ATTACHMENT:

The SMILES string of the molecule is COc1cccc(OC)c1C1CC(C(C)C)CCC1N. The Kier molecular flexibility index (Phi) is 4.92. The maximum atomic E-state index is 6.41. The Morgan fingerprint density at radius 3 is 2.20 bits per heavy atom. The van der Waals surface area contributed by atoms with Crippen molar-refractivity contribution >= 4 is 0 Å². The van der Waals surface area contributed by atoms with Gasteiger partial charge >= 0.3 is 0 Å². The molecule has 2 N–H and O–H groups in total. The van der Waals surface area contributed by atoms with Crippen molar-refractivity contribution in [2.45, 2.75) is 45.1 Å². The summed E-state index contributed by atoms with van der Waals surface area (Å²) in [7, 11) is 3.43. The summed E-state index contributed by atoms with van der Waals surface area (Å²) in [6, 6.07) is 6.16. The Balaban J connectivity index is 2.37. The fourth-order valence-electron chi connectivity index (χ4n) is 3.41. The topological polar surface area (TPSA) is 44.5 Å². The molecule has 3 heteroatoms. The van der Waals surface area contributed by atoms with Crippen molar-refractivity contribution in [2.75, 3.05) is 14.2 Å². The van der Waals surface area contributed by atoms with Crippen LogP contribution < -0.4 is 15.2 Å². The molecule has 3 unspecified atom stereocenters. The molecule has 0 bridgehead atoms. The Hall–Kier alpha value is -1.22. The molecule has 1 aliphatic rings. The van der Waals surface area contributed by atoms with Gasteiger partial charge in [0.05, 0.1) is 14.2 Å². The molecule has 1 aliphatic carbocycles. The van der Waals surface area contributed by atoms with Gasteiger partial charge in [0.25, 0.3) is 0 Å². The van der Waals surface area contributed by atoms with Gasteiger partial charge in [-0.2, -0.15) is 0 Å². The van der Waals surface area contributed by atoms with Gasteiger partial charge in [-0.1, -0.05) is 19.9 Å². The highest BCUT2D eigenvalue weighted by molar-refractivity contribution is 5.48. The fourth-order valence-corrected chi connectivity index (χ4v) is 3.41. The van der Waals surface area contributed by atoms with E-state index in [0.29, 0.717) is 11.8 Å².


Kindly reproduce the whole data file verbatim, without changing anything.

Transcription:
The SMILES string of the molecule is COc1cccc(OC)c1C1CC(C(C)C)CCC1N. The Kier molecular flexibility index (Phi) is 4.92. The maximum atomic E-state index is 6.41. The Morgan fingerprint density at radius 3 is 2.20 bits per heavy atom. The van der Waals surface area contributed by atoms with Crippen molar-refractivity contribution >= 4 is 0 Å². The van der Waals surface area contributed by atoms with Gasteiger partial charge >= 0.3 is 0 Å². The molecule has 2 N–H and O–H groups in total. The van der Waals surface area contributed by atoms with Crippen molar-refractivity contribution in [2.45, 2.75) is 45.1 Å². The summed E-state index contributed by atoms with van der Waals surface area (Å²) in [7, 11) is 3.43. The summed E-state index contributed by atoms with van der Waals surface area (Å²) in [6, 6.07) is 6.16. The Balaban J connectivity index is 2.37. The fourth-order valence-electron chi connectivity index (χ4n) is 3.41. The topological polar surface area (TPSA) is 44.5 Å². The molecule has 3 heteroatoms. The van der Waals surface area contributed by atoms with Crippen molar-refractivity contribution in [2.75, 3.05) is 14.2 Å². The van der Waals surface area contributed by atoms with Crippen LogP contribution < -0.4 is 15.2 Å². The molecule has 3 unspecified atom stereocenters. The molecule has 0 bridgehead atoms. The Hall–Kier alpha value is -1.22. The molecule has 1 aliphatic rings. The van der Waals surface area contributed by atoms with Gasteiger partial charge in [0.05, 0.1) is 14.2 Å². The molecule has 1 aliphatic carbocycles. The van der Waals surface area contributed by atoms with Gasteiger partial charge in [0.25, 0.3) is 0 Å². The van der Waals surface area contributed by atoms with Gasteiger partial charge in [-0.2, -0.15) is 0 Å². The van der Waals surface area contributed by atoms with Gasteiger partial charge in [-0.1, -0.05) is 19.9 Å². The highest BCUT2D eigenvalue weighted by molar-refractivity contribution is 5.48. The fourth-order valence-corrected chi connectivity index (χ4v) is 3.41. The van der Waals surface area contributed by atoms with E-state index in [0.29, 0.717) is 11.8 Å².